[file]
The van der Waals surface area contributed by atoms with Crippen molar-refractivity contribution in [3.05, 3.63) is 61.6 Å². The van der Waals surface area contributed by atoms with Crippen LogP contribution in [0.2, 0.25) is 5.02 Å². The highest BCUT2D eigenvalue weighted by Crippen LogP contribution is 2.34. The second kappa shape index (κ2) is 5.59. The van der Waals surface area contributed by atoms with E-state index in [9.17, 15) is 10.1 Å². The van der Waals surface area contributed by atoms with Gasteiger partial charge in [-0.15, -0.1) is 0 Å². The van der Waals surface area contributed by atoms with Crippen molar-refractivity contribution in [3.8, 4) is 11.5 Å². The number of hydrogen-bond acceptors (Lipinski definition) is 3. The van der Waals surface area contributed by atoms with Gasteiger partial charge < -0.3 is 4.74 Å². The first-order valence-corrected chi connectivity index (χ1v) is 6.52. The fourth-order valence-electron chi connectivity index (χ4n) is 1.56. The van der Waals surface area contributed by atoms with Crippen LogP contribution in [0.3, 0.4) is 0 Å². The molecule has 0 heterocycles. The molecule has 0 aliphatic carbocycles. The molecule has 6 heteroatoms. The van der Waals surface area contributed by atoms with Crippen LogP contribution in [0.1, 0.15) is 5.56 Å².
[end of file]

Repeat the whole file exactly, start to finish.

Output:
The van der Waals surface area contributed by atoms with Crippen molar-refractivity contribution in [3.05, 3.63) is 61.6 Å². The van der Waals surface area contributed by atoms with Crippen LogP contribution in [0.2, 0.25) is 5.02 Å². The highest BCUT2D eigenvalue weighted by Crippen LogP contribution is 2.34. The second kappa shape index (κ2) is 5.59. The van der Waals surface area contributed by atoms with E-state index in [9.17, 15) is 10.1 Å². The van der Waals surface area contributed by atoms with Gasteiger partial charge in [-0.15, -0.1) is 0 Å². The van der Waals surface area contributed by atoms with Crippen molar-refractivity contribution in [3.8, 4) is 11.5 Å². The number of hydrogen-bond acceptors (Lipinski definition) is 3. The van der Waals surface area contributed by atoms with Gasteiger partial charge < -0.3 is 4.74 Å². The first-order valence-corrected chi connectivity index (χ1v) is 6.52. The fourth-order valence-electron chi connectivity index (χ4n) is 1.56. The van der Waals surface area contributed by atoms with Crippen LogP contribution in [0.3, 0.4) is 0 Å². The molecule has 0 heterocycles. The molecule has 0 aliphatic carbocycles. The molecule has 6 heteroatoms. The van der Waals surface area contributed by atoms with Crippen LogP contribution in [0.1, 0.15) is 5.56 Å².